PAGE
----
WebMD BlogsHeart Health

Do I Need a Stress Test?

650x350_Stress-Test
By John Mandrola, MDAugust 6, 2015
From the WebMD Archives

A middle-aged surgeon recently asked me to do a stress test on him. Why? I asked. Are you having problems? No, he said. He simply wanted to have his heart checked out, to be sure.

I asked him a few questions. I learned he exercised vigorously almost every day. He had no chest pain, breathing problems, or dizzy episodes. He did not smoke, nor did he have high blood pressure, diabetes or high cholesterol levels. Both of his parents lived well into their eighties.

When I told him getting a stress test was a bad idea, he looked at me funny. He said he didn’t want to die suddenly or have a heart attack.

If only testing for heart attack were that easy. It is not. Despite massive gains in medical knowledge, there is no single test that can predict when and if a heart attack will occur.

What a stress test can do is help us establish a diagnosis of heart disease, estimate future risk and learn more about specific situations, such as heart rhythm problems.

The idea of cardiac stress tests is putting the heart under stress and seeing what happens. If the heart tolerates the stress, one can feel confident there isn’t significant heart disease, which most often comes in the form of blockages in the arteries that supply blood to the heart—the coronary arteries.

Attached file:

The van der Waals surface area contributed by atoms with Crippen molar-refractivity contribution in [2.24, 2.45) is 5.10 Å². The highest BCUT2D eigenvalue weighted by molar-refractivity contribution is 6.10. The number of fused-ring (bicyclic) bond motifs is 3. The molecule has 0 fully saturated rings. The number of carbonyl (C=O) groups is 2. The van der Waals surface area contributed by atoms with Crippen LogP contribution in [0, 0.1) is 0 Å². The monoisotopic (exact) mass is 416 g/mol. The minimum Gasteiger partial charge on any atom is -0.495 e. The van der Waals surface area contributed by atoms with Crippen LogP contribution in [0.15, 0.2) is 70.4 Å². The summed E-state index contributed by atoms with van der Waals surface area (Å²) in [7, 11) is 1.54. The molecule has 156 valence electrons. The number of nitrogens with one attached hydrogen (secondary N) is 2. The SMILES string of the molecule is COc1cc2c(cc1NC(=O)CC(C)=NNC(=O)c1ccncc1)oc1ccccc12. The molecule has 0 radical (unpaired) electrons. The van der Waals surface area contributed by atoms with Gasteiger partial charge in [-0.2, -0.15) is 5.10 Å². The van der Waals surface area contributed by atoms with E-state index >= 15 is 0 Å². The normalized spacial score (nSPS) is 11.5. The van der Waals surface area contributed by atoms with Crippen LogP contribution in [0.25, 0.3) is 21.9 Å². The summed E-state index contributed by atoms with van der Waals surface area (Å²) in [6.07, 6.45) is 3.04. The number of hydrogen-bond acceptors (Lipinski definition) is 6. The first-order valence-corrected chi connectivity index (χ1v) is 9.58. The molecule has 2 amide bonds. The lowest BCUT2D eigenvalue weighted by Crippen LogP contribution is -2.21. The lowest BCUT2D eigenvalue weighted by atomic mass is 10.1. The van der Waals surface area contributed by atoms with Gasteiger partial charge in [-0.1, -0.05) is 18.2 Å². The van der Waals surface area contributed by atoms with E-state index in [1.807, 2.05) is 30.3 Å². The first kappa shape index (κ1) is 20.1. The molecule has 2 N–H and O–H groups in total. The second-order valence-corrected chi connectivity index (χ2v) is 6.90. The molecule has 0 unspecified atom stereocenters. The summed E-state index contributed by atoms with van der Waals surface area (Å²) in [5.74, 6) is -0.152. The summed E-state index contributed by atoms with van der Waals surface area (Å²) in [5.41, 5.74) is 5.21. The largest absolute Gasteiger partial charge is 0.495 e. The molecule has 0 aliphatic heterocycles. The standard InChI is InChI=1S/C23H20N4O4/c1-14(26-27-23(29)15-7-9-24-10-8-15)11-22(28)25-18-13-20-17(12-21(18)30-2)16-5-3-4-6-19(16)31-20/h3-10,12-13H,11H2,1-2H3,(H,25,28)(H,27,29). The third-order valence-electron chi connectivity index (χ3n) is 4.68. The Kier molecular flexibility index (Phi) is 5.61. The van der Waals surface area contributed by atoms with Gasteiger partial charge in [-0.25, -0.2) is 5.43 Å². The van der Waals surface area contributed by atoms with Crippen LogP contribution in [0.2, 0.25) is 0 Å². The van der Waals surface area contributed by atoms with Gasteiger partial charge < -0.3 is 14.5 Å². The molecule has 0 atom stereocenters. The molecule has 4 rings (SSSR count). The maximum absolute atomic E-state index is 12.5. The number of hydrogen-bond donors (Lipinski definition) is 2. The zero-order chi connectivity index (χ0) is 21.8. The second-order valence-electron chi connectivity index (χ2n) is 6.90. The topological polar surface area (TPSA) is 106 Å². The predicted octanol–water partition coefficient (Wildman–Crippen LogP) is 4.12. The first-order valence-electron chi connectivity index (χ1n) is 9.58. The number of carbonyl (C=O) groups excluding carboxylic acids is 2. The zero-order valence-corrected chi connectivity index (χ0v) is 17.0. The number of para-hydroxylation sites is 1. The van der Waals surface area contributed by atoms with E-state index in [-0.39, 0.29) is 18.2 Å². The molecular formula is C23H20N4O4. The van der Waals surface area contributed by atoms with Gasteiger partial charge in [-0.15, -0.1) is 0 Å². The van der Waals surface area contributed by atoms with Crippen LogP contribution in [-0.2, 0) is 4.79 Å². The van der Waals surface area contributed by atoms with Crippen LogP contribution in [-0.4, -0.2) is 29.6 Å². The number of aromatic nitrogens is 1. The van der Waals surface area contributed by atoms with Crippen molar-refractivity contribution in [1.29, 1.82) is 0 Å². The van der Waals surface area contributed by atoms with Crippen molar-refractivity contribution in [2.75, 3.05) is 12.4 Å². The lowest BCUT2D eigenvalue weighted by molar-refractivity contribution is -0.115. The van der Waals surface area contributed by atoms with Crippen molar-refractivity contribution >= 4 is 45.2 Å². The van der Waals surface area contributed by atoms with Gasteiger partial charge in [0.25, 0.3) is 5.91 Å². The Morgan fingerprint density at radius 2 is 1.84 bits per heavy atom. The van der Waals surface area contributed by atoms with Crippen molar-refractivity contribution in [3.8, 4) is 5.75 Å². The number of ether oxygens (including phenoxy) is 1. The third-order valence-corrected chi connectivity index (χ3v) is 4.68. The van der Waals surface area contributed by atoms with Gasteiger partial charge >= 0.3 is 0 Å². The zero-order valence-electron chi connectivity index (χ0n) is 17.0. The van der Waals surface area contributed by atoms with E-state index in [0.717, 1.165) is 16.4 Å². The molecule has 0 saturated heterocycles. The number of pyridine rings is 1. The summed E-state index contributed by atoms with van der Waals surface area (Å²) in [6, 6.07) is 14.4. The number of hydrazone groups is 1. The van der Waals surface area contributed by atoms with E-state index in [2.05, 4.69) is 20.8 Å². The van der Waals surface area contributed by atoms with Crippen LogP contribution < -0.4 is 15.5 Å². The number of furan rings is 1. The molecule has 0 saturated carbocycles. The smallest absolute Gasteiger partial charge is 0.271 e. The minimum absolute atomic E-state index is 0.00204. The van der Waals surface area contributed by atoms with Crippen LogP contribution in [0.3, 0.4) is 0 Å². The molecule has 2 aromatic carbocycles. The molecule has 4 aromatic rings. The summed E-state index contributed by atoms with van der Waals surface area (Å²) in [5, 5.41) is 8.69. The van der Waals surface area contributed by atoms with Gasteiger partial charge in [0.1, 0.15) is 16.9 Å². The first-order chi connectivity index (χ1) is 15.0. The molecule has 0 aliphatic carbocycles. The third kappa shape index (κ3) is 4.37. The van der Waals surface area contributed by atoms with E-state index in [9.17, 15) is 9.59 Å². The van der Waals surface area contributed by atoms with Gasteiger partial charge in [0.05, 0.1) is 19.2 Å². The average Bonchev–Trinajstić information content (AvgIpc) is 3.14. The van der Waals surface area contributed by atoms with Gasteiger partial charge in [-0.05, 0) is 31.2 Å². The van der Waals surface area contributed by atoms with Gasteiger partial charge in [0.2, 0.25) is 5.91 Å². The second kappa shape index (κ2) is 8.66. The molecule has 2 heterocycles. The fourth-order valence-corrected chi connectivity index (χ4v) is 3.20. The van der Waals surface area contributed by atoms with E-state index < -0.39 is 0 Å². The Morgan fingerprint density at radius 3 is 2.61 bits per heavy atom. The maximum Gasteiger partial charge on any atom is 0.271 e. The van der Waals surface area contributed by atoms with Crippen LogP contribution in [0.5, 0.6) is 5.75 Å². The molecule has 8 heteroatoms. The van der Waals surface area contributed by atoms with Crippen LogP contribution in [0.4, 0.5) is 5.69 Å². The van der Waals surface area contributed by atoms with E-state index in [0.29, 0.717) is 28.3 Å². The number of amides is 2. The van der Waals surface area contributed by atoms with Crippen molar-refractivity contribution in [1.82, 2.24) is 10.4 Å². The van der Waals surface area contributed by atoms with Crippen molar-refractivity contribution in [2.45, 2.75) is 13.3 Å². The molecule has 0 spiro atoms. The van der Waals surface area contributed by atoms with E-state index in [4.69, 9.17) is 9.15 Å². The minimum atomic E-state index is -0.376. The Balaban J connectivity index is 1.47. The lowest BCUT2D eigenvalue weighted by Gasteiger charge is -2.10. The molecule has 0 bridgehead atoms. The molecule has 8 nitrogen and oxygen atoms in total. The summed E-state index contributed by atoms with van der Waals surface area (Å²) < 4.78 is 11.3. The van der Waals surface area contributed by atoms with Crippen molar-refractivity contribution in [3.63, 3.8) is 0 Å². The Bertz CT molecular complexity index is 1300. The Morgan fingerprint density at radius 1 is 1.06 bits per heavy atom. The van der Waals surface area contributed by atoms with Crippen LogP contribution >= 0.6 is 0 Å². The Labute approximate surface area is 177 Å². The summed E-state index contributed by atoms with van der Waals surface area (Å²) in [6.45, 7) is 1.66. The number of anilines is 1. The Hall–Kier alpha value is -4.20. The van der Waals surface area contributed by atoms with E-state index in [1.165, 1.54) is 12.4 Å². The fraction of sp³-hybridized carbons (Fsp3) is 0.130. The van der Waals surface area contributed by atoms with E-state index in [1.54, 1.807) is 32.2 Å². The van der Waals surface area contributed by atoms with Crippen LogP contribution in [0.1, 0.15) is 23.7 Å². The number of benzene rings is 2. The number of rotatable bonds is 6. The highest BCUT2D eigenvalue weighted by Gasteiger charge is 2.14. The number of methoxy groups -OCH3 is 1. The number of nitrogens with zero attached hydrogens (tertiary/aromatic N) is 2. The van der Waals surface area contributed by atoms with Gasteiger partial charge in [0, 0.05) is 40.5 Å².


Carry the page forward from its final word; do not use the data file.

A stress test is usually done with a treadmill or bike. The workload starts out slowly and is gradually increased, causing the heart to beat faster and harder and increasing the demand for blood and nutrients. A healthy heart can supply the increased demand, and shows no signs of strain. But, if there are blockages or other forms of disease, we may see signs of strain on the ECG recordings or on images taken after the test.

Signals of strain during a stress test aren’t like lab values, which are either high or low, normal or abnormal. Signs of strain of the heart during stress are less clear, more open to interpretation. For instance, many non-cardiac conditions can cause the heart to look as though it is having trouble when it is actually not – things like abnormal electrolytes, fluctuations in blood pressure, breathing too fast, and certain medications. Not surprisingly then, false positive stress tests are a common problem.

The opposite problem also occurs. False negatives happen when the stress test fails to reveal a potentially dangerous blockage. The supply/demand challenge of stress tests only identifies major blockages. But, the vexing way heart disease works is that most often it is the minor—not major—blockages that cause heart attacks or sudden death. Stress tests can’t see these minor blockages. The next sentence is not a typo: You can pass a stress test and have a major heart attack the next day.

You might wonder why we do stress tests. Here are three of the main reasons: